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David Cameron Accused Of Offending 'Basic Principles Of Law' With Terrorism Plan

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DAVID CAMERON
Prime Minister David Cameron speaks n the House of Commons, London. | PA/PA Wire

David Cameron has been warned that his plan to prevent British citizens who are accused of fighting with terror groups abroad from returning home offends the "basic principles" of British law.

On Monday, the prime minister announced that police will be given temporary powers to seize passports from people at the British border.

Cameron also said the government would "work up plans" for discretionary powers to exclude British nationals from the UK. He told MPs it was "abhorrent" that British citizens who pledge allegiance elsewhere were able to return to the UK and pose a threat to national security.

Cameron said: "Adhering to British values is not an option or a choice. It is a duty for all those who live in these islands so we will stand up for our values, we will in the end defeat this extremism and we will secure our way of life for generations to come."

The prime minister also announced that new powers will be introduced to bolster terrorism prevention and investigation measures (Tpims), including "stronger locational constraints".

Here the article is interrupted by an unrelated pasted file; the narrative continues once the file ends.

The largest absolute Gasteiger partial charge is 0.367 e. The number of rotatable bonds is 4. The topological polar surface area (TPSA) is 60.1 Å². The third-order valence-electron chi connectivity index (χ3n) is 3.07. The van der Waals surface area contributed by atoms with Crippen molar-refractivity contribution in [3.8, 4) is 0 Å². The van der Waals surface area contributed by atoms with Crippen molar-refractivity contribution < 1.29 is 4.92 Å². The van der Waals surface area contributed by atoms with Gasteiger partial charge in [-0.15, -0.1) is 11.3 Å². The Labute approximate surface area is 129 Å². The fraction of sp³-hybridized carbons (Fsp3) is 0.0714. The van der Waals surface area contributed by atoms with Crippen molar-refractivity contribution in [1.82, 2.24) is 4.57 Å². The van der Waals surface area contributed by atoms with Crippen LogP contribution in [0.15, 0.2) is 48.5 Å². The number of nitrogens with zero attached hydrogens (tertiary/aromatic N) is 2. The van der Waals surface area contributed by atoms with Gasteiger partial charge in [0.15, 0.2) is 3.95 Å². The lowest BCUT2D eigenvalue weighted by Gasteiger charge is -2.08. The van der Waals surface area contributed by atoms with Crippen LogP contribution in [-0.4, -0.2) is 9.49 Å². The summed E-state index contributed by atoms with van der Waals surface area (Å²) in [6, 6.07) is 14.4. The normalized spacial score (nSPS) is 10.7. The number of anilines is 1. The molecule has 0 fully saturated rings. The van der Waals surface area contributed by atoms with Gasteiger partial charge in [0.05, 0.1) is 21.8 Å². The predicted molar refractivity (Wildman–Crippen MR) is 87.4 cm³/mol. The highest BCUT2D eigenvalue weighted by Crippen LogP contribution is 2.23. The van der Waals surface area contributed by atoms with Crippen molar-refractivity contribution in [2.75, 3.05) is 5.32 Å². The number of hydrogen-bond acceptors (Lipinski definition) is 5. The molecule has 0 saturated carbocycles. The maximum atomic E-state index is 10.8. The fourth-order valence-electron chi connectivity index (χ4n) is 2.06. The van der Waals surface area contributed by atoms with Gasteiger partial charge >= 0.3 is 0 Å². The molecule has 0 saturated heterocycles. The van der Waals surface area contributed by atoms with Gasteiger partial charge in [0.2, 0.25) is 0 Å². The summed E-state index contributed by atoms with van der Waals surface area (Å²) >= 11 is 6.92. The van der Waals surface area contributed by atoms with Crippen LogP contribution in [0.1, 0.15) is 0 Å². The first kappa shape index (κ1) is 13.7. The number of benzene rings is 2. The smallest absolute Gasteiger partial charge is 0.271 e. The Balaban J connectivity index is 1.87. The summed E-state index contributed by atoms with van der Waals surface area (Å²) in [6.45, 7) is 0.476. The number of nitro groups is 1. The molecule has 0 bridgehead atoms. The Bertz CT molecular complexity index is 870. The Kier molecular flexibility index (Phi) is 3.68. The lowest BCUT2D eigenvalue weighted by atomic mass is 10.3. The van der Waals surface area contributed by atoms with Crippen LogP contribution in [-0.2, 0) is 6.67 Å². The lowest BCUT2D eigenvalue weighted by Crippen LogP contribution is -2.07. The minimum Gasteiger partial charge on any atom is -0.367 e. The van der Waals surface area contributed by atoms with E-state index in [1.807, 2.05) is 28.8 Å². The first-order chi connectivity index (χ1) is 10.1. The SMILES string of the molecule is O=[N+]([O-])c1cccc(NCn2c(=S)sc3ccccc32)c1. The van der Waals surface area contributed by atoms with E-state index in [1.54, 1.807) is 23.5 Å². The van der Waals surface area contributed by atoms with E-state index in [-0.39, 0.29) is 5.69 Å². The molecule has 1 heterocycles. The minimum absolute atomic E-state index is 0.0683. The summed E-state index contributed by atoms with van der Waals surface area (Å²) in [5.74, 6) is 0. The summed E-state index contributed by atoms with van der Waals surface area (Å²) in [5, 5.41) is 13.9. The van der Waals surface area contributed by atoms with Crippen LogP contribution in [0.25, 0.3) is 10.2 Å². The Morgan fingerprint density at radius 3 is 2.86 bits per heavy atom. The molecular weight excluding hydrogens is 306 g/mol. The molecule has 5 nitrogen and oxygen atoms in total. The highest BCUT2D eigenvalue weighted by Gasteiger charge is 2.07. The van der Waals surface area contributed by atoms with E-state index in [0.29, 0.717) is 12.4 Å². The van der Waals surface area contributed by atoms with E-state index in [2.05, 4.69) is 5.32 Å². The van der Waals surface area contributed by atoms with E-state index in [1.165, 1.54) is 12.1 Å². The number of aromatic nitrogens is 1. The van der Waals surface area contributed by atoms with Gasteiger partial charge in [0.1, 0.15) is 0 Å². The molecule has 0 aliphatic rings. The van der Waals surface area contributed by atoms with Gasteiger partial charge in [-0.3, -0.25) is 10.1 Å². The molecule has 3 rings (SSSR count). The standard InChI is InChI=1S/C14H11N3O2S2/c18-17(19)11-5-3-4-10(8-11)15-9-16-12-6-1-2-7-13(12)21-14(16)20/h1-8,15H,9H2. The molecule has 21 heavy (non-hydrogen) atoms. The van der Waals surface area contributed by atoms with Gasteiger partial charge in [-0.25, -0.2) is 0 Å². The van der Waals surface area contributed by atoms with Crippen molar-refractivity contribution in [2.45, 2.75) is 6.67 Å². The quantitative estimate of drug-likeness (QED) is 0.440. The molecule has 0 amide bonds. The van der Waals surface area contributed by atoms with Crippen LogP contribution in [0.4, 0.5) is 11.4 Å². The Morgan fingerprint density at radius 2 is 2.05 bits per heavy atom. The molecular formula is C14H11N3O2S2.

But Dominic Grieve, who served as Attorney General until Cameron fired him from the cabinet in July, said the plan to block people from returning home was a mistake.

"I do share concerns that have been expressed that the suggestion British nationals, however horribly they may be alleged to have behaved, should be prevented from returning to this country. Not only does it offend principles of international law, it would actually offend basic principles of our own common law as well," he said.

Grieve said the "best course" of action would be to put any suspects on trial and "bring these individuals to justice".

Cameron said his first approach was to try and prosecute people in the UK, but added that he wanted to plug any "gaps" in the police's armoury.

Ed Miliband also said Mr Cameron's proposals to exclude British nationals involved in terrorism abroad from entering the country were "unclear".

The plans to extend anti-terrorism powers come after a weekend of Coalition negotiations following an increase in the terrorist threat to the UK from substantial to severe.

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